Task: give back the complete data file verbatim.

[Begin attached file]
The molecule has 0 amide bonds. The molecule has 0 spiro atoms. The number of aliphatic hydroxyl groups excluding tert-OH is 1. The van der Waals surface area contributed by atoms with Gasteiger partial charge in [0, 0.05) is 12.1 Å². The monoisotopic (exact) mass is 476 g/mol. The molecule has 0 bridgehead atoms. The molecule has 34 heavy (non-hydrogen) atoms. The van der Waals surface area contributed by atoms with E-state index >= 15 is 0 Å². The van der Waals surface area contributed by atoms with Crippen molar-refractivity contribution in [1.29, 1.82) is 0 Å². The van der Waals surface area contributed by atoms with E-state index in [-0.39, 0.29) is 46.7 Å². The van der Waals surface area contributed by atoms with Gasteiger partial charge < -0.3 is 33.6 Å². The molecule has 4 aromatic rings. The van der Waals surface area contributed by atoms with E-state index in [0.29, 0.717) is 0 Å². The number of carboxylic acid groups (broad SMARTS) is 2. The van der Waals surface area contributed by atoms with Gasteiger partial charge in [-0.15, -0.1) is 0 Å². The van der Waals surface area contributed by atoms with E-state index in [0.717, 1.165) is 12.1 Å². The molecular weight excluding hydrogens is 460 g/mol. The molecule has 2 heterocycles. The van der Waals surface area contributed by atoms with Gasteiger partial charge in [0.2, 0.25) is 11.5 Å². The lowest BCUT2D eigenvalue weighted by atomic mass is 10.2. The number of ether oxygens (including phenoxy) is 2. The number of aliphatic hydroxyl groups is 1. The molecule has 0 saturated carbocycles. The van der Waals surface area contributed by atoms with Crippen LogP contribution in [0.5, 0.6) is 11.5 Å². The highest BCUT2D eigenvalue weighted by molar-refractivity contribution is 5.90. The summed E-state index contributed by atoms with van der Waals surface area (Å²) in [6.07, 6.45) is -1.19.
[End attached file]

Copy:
The molecule has 0 amide bonds. The molecule has 0 spiro atoms. The number of aliphatic hydroxyl groups excluding tert-OH is 1. The van der Waals surface area contributed by atoms with Gasteiger partial charge in [0, 0.05) is 12.1 Å². The monoisotopic (exact) mass is 476 g/mol. The molecule has 0 bridgehead atoms. The molecule has 34 heavy (non-hydrogen) atoms. The van der Waals surface area contributed by atoms with E-state index >= 15 is 0 Å². The van der Waals surface area contributed by atoms with Crippen molar-refractivity contribution in [1.29, 1.82) is 0 Å². The van der Waals surface area contributed by atoms with E-state index in [-0.39, 0.29) is 46.7 Å². The van der Waals surface area contributed by atoms with Gasteiger partial charge < -0.3 is 33.6 Å². The molecule has 4 aromatic rings. The van der Waals surface area contributed by atoms with E-state index in [0.29, 0.717) is 0 Å². The number of carboxylic acid groups (broad SMARTS) is 2. The van der Waals surface area contributed by atoms with Gasteiger partial charge in [-0.15, -0.1) is 0 Å². The van der Waals surface area contributed by atoms with E-state index in [0.717, 1.165) is 12.1 Å². The molecular weight excluding hydrogens is 460 g/mol. The molecule has 2 heterocycles. The van der Waals surface area contributed by atoms with Gasteiger partial charge in [0.2, 0.25) is 11.5 Å². The lowest BCUT2D eigenvalue weighted by atomic mass is 10.2. The number of ether oxygens (including phenoxy) is 2. The number of aliphatic hydroxyl groups is 1. The molecule has 0 saturated carbocycles. The van der Waals surface area contributed by atoms with Crippen LogP contribution in [0.5, 0.6) is 11.5 Å². The highest BCUT2D eigenvalue weighted by molar-refractivity contribution is 5.90. The summed E-state index contributed by atoms with van der Waals surface area (Å²) in [6.07, 6.45) is -1.19.